December 29, 2009
As part of an extensive report on the national economy, Reuters explored challenges and opportunities facing the country, focusing on where jobs and economic prosperity will come from in the 21st Century. One portion of the article, focusing on Austin and the Central Texas economy, is excerpted below. For the full report, click here.
Unlike Youngstown, Birmingham or Rhode Island, Austin has had a business development strategy in place since the 1980s.
“We made a very clear and conscious decision that above all we were going to kowtow to the creative classes,” said Lee Cooke, a former mayor.
From food to music and entrepreneurial opportunities, Austin has focused on attracting creative people.
“It’s very simple. Creativity begets creativity,” said local state senator Kirk Watson.
Austin’s strategy has paid off. The city’s population has tripled to around 750,000 in 2009 from 250,000 in 1970. According to the U.S. Bureau of Labor Statistics, the city of Austin had the highest level of job creation in America from 2003 to 2008. Private sector jobs overtook public sector ones — it is the Texas state capital — in the mid-1990s.
Austin has become known as a city of entrepreneurs — Michael Dell founded computer maker Dell Inc while studying at the University of Texas in 1984 — and has grown as people have flocked here looking for jobs.
While the inflow has slowed during the recession, the city is still a magnet for people like Norbert Wangnick. An entrepreneur who sold his niche recruitment firm in Germany at the peak of the market in 2007, Wangnick, 45, moved to Austin late in 2008. After a year off, he is looking to either invest in a company or start a new one.
“Austin has so much energy,” he said. “It’s a great place to be if you want to start a business.”
The city, which hosts the annual SXSW live music festival and considers itself a cultural oasis in Texas, is a strongly Democratic city in a Republican state. Former mayor Cooke, a Republican, said Austin’s political leanings are not in line with his own or the more conservative business establishment. But he added that this fact is irrelevant.
“The choices we have made concerning the economic future of this city transcend politics,” he said. “This is about everyone pulling together.”
Cooperating for the good of the community is something Cooke said is lacking at the national level in America.
“I’d like to get rid of all 535 politicians in Washington and get rid of all the politics of the last 75 years,” he said. “Washington is all about the politics of self-perpetuation, not doing what is right for the country.”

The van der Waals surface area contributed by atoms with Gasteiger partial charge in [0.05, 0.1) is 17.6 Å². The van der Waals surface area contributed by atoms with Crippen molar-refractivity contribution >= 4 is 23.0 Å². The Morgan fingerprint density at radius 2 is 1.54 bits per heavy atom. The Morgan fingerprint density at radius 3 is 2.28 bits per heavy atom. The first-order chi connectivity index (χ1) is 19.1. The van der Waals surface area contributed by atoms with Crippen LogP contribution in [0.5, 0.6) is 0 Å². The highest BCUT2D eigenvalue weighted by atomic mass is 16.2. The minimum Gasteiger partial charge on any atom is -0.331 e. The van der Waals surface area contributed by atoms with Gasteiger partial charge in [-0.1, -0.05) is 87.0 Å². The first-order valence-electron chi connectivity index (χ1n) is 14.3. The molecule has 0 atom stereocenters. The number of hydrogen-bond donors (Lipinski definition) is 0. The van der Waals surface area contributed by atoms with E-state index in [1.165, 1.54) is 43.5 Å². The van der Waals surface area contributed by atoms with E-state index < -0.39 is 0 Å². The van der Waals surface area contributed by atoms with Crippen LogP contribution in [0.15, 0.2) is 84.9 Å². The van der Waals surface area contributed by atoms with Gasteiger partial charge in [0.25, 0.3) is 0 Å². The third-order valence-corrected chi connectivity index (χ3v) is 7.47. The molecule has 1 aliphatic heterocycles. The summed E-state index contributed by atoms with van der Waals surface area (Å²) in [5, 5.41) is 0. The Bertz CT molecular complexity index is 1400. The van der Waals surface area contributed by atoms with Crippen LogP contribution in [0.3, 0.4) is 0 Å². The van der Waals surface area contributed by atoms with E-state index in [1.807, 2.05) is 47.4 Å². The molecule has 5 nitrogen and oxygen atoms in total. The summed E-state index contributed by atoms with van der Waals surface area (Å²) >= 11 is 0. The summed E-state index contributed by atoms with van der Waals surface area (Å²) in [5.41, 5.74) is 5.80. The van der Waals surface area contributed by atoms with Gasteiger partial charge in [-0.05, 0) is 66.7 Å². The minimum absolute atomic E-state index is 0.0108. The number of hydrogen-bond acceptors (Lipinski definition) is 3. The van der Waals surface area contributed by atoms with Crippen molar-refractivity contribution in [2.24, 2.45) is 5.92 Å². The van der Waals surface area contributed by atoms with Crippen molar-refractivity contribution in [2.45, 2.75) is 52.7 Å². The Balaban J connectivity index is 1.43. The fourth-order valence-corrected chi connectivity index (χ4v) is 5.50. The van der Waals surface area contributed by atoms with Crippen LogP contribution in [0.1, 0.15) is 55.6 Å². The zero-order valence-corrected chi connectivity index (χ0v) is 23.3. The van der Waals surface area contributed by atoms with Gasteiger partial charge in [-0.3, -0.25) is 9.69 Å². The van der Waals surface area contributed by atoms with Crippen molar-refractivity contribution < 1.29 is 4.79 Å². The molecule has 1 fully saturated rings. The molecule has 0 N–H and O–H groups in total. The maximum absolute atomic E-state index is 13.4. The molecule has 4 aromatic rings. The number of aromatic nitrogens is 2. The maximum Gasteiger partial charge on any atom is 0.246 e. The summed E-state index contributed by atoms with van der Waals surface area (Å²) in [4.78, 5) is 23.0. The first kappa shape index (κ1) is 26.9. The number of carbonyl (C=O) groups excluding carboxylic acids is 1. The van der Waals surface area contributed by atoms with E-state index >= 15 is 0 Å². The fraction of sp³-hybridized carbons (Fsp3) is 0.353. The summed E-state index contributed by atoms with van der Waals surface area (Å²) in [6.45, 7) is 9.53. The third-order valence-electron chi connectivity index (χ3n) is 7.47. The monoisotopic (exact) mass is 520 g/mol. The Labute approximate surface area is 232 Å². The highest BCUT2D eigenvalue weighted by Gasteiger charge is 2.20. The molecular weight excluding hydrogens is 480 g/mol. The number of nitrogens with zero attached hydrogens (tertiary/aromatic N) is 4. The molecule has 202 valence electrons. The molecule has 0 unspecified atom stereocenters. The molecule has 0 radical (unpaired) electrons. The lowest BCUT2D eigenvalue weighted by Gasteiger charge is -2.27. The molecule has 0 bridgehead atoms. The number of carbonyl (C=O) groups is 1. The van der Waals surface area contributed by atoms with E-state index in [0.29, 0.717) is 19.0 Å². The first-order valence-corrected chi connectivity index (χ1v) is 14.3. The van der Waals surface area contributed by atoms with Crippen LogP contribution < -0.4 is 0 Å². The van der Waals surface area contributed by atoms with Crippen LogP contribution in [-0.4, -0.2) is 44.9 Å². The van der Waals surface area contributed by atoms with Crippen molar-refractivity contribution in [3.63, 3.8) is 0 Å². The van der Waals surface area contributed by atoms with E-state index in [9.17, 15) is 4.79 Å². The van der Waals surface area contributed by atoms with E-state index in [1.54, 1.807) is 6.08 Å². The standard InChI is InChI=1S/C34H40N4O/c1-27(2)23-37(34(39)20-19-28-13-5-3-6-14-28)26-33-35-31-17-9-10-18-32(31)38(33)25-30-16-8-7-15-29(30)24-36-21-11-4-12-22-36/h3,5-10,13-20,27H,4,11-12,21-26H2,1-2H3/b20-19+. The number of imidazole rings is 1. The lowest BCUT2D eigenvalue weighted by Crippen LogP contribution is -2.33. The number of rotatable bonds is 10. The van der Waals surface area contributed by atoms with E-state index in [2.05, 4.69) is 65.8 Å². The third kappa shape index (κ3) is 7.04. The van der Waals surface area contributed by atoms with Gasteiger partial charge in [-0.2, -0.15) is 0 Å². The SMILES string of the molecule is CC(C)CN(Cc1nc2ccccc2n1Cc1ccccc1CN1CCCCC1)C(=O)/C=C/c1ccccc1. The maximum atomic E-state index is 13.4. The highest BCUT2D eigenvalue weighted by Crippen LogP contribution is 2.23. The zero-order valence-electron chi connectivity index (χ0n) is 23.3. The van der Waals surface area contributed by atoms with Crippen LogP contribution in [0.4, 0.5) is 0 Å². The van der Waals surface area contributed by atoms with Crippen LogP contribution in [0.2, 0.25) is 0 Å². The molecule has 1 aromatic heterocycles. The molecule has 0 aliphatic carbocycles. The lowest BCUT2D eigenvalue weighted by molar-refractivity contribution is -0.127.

The cornerstone of Austin’s strategy is coordination among the city, businesses and its biggest asset — the University of Texas at Austin. With 50,000 students, it is one of the country’s largest universities and a research powerhouse — biomedical science, engineering, math, physical sciences. UT vice president for research Juan Sanchez estimates some 10 companies graduate from the university’s incubator every year.
Senator Watson said Austin’s fortunes have been a mixture of luck and the sense to capitalize on its “enterprise value.”
“We were lucky in that we weren’t like Detroit, we didn’t have an old industrial factory to protect,” he said. “In places like Detroit it’s understandable spending a lot of energy trying to save the old factory because it means jobs for local people. What we have here is UT.”
“UT is our mind factory.”
Watson describes that “mind factory” in largely industrial terms, even referring to students as “natural resources.”
Watson and Gary Farmer, chairman of Opportunity Austin — a regional economic development strategy — recall visiting Samsung Electronics Co Ltd in South Korea in 2005 with UT’s Sanchez to persuade the world’s top maker of memory chips to choose Austin for a new semiconductor plant.
Watson and Farmer say a critical moment came when Sanchez informed Samsung executives that there were hundreds of Korean students at UT. In April 2006 Samsung said it would invest $3.5 billion in a plant here creating nearly 1,000 jobs.
“The authorities in Austin, the business community and the university have marched in step for a long time,” Sanchez said. “Much of this has been based on the recognition of UT’s potential.”
Sanchez said such recognition is growing in America.
“There is a growing understanding that intellectual capital is going to be at least as important as manufacturing and natural resources,” he said.